History of the Park

The 191 acres of land which form the original area of the Park (from 72nd – 125th Street) were undeveloped prior to the Hudson River Railroad, built in 1846 to connect New York City to Albany. The first proposal to convert the riverside precipice into a park was contained in a pamphlet written by William R. Martin, a parks commissioner, in 1865. Riverside Park was acquired and designed in several stages. In 1866, a bill introduced into the Legislature by commissioner Andrew Green was approved, and the first segment of park was acquired through condemnation in 1872. Frederick Law Olmsted prepared the conceptual plan for the new park and road, Riverside Drive. Subsequently, a series of designers set out to devise the new landscape, incorporating Olmsted’s idea of a park with a tree-lined drive curving around the valleys and rock outcroppings and overlooking the river. From 1875 to 1910, architects and horticulturalists such as Calvert Vaux and Samuel Parsons laid out the stretch of park between 72nd and 125th Streets according to the English gardening ideal, creating the appearance that the Park was an extension of the Hudson River Valley.


With the beginning of the City Beautiful Movement in the early twentieth century, the landscape evolved. The Park began to serve as a repository for monuments and sculptures exalting the city’s heroes, and its border was extended north to 155th Street. F. Stuart Williamson designed the extension with its decorative viaduct, castle-like retaining walls and grand entry ensembles. In 1937, during Robert Moses’ administration, the Park underwent another growth phase, with the addition of 132 acres of land along the entire expanse of the Park. In planning the new area, landscape architect Gilmore D. Clarke and architect Clinton Loyd focused on the recreational needs of the city. After more than a half century of development, a park combining nineteenth and twentieth century landscape ideals was created. Its beauty was recognized in 1980, when the section from 72nd to 125th Street was designated a scenic landmark by the New York City Landmarks Preservation Commission.


In 1985 Donald Trump purchased the abandoned Penn Central railyard between 59th and 72nd Streets with the intention of building the city’s tallest skyscraper. Many objections were raised to this plan, but finally in 1991, Trump gained the City’s approval for his project by agreeing to build several smaller buildings and a 21.5 acre public park. Thus, Trump Place and Riverside Park South were born. Designed by Thomas Balsley & Associates, the first of six phases of the new park broke ground in November 1998. In April 2001, Phase I of Riverside Park South, a 7-acre section from 72nd to 68th Street was officially opened to the public. This section of the new park includes a soccer field, basketball courts, handball courts and a recreational pier. Pier I, at 70th Street in the Park, was originally part of the railyard and was reconstructed to its original length of 795 feet, but where it was once wide enough to fit four parallel railroad tracks, it has been narrowed considerably and is now only about 55 feet at its widest part. Most piers are perpendicular to the shore, but Pier I was built at a 55E angle to the shore to facilitate the transfer of rail cars from their tracks to a waiting barge.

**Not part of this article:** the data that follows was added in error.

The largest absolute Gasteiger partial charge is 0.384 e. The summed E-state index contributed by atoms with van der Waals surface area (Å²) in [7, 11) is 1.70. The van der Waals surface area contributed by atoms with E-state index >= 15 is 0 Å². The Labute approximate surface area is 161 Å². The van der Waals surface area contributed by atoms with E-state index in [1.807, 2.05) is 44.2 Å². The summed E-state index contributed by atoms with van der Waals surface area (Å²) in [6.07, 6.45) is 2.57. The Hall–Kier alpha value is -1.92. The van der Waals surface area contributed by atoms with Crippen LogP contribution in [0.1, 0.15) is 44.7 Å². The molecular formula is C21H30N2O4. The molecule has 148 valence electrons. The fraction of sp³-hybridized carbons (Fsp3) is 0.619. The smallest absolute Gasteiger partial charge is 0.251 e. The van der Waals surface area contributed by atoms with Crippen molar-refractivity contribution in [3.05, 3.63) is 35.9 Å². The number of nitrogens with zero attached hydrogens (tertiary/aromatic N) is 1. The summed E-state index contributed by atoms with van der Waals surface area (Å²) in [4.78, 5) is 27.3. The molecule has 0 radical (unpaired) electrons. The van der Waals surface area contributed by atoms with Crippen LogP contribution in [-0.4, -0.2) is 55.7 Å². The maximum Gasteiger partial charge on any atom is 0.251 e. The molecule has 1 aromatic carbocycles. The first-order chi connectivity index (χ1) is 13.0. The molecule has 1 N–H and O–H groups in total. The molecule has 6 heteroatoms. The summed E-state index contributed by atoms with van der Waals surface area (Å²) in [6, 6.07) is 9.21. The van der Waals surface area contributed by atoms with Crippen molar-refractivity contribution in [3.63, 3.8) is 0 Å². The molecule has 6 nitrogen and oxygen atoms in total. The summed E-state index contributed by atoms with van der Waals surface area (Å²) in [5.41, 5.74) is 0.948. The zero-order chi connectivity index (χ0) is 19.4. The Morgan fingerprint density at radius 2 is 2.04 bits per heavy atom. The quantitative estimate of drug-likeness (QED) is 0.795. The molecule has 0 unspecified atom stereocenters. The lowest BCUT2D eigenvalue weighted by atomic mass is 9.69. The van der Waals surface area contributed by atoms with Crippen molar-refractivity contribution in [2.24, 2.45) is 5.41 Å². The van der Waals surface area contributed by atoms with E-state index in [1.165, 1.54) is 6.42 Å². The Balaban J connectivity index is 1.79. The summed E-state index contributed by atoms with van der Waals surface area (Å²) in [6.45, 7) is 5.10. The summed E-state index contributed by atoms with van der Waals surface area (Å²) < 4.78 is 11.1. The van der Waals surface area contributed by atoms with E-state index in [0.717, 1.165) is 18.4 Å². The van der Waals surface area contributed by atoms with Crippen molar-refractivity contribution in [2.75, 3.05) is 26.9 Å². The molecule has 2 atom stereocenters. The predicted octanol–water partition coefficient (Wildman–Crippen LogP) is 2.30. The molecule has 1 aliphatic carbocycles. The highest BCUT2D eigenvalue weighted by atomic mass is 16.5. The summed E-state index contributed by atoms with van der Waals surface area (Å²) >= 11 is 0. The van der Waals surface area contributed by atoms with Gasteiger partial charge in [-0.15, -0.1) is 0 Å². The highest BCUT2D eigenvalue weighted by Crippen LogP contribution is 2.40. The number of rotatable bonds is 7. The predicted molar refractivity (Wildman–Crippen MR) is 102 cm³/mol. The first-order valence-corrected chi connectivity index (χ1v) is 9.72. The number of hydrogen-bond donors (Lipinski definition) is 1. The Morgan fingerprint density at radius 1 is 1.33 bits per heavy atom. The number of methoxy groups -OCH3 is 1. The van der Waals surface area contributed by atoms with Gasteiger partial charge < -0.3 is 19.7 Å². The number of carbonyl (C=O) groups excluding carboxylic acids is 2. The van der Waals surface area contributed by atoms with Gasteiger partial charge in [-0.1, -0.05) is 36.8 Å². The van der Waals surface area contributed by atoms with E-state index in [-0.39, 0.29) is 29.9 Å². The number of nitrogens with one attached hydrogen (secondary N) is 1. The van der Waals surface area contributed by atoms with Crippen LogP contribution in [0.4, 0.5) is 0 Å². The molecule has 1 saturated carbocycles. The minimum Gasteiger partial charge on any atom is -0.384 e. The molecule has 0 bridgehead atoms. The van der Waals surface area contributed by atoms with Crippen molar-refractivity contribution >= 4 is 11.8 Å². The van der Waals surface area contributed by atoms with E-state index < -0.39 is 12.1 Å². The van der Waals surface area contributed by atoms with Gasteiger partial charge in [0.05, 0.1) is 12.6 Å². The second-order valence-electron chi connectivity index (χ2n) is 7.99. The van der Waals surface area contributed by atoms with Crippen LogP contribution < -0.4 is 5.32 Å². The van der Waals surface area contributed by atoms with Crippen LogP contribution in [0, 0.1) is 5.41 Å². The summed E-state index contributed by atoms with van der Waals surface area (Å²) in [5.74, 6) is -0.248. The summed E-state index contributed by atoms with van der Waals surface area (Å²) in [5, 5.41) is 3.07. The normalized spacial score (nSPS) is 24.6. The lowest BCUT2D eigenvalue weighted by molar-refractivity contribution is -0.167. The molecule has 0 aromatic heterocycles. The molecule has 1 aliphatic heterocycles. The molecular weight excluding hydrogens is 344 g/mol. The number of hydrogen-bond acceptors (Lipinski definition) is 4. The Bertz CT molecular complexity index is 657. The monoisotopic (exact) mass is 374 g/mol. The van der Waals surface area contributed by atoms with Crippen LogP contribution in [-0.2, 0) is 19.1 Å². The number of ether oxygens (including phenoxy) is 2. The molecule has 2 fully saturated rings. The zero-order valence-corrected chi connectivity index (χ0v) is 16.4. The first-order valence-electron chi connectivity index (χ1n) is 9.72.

Phase II of Riverside Park South stretches along the river from 70th Street down to 65th Street, south of the pier. The design of Phase II includes two plazas, at 66th Street and at 68th Street, and a natural riprap shoreline. The park hosted a big Caribbean-themed celebration and family event as a grand opening for this new section in early June of 2003. Phase III is another waterfront section of the Park that starts at 65th Street and continues down to about 62nd Street. It was opened in August of 2006 to the sound of train whistles, in honor of the site’s former use as a railyard. Phase IV, the southernmost waterfront section of the Park, opened in 2007. One of the unique features of this section is a train locomotive — a literal reminder of the site’s history as a former train yard. No. 25, is a 60-year-old, 95-ton engine that most recently labored on the Brooklyn waterfront. Now in its retirement, it is the centerpiece of a plaza at 62nd Street, and a play destination for young and old alike.